Spinal surgery is not for the faint of heart at the best of times, but Intelligent Implants raised €7.5 million ($8.7 million) to make spinal surgery less of a pain in the backside. The company’s smart implants’ first application is in spinal fusion surgery — where two or more vertebrae are permanently connected to improve stability, correct a deformity or reduce pain. Globally, more than a million of these surgeries are performed, but they are typically seen as a last resort because of the risk of complications or continued pain after the operation.
Intelligent Implants uses wireless implantable electronics to stimulate, steer and monitor bone growth. The company points out that the current state-of-the-art post-operation management is potentially long-term dependence on physical therapy and/or painkillers. Intelligent Implants is wading into the market to add a more tech-forward solution to the mix.
The company’s smart, active implants aren’t the first devices in this category. You’ll be familiar with pacemakers and cochlear implants, which have been available since the 1950s and 1970s, respectively. Intelligent Implants’s innovation is in creating a solution that doesn’t require wires or batteries. The product is placed between vertebrae with the same standard surgical procedure as current non-active implants.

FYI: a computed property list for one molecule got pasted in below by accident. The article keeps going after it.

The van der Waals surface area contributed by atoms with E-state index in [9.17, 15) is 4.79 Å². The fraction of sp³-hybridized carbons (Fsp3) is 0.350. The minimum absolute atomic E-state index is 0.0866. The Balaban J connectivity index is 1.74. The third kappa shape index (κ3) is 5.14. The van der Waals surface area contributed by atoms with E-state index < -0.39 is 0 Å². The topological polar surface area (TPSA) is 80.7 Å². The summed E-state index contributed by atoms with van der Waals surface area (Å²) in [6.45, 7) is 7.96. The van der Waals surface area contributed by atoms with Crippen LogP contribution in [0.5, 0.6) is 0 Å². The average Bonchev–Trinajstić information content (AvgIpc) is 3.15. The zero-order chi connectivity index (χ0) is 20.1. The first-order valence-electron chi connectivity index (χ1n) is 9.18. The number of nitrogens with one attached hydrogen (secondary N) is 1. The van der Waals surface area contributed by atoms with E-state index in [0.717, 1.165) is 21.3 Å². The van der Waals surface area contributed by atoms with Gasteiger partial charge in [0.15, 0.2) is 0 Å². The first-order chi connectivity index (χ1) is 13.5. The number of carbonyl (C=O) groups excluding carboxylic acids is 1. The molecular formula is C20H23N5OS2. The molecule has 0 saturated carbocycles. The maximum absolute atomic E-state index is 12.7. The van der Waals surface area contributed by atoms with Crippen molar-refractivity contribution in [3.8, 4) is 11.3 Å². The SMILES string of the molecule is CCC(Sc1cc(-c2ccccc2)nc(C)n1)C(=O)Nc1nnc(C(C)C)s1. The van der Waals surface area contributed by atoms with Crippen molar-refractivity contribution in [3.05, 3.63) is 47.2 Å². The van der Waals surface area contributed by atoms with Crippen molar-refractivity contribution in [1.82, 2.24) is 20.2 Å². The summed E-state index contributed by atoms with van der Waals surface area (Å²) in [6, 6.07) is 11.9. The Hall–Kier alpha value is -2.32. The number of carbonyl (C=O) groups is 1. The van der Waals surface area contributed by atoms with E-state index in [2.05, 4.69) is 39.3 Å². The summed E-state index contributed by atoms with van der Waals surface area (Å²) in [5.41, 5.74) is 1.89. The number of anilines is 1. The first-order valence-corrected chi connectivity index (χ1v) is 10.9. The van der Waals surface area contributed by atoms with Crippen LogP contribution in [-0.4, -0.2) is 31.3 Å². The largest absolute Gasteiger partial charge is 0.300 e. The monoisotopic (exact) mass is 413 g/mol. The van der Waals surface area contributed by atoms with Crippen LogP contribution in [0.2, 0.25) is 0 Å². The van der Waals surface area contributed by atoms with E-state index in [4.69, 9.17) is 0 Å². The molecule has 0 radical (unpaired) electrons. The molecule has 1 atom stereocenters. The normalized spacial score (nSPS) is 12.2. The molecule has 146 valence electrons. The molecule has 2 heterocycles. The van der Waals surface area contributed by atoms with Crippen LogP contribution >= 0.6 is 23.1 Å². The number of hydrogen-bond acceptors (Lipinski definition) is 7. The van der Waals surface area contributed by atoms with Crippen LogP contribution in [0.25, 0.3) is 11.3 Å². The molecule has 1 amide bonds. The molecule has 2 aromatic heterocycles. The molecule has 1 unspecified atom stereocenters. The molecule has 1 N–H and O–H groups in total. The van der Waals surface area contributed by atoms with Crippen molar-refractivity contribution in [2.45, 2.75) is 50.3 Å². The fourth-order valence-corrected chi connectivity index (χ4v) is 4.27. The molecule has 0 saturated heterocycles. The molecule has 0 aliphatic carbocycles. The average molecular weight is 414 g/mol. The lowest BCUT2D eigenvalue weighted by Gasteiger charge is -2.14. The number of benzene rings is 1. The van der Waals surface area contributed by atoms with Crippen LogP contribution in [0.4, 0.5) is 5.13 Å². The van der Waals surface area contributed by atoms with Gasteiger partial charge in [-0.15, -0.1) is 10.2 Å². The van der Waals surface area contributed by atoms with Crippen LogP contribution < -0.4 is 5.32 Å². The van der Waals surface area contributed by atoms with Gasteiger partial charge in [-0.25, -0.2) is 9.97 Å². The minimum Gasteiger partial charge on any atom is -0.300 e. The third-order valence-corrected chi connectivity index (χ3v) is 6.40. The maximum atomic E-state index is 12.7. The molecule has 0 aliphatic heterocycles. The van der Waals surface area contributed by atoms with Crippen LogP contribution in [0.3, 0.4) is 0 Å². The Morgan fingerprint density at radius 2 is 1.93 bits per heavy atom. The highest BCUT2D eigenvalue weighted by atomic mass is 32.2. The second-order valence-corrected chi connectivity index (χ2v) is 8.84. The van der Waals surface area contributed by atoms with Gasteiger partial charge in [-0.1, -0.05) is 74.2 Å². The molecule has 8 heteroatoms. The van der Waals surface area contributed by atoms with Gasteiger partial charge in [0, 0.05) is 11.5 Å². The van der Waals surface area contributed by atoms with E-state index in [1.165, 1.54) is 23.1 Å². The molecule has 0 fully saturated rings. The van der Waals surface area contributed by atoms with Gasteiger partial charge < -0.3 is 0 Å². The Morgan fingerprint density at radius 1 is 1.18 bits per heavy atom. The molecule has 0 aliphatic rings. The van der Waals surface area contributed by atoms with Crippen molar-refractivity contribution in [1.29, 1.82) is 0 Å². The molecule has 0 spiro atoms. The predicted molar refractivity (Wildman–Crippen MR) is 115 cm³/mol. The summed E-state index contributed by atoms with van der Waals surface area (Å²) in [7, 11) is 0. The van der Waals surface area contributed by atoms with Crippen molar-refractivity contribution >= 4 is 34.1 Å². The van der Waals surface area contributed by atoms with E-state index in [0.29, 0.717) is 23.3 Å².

The implant is then powered externally through induction, much like how your phone might use a wireless charging pad. This creates an electric field that stimulates and guides bone growth.
The electrodes that are used for stimulation can also be used as sensors. The device consists of a standard orthopedic implant, with some additional magic thrown in. The magic, in this case, is a number of electrodes that can be used for neuromodulation to aid bone growth, along with some antennas and electronics to control it all. After fusion surgery, the patients wear a spinal corset to keep everything in place where it is meant to be — and that’s a convenient place to keep the power and control units for the device.
Zellmer explains that Intelligent Implants get the sensor side of the equation almost as a side effect of the bone-growth stimulation. He explains that the device can do impedance measurements. Bone doesn’t conduct very well, so when the graft material is gradually replaced by bone in the body, the electrical signature changes, and in the process you can measure the bone growth.
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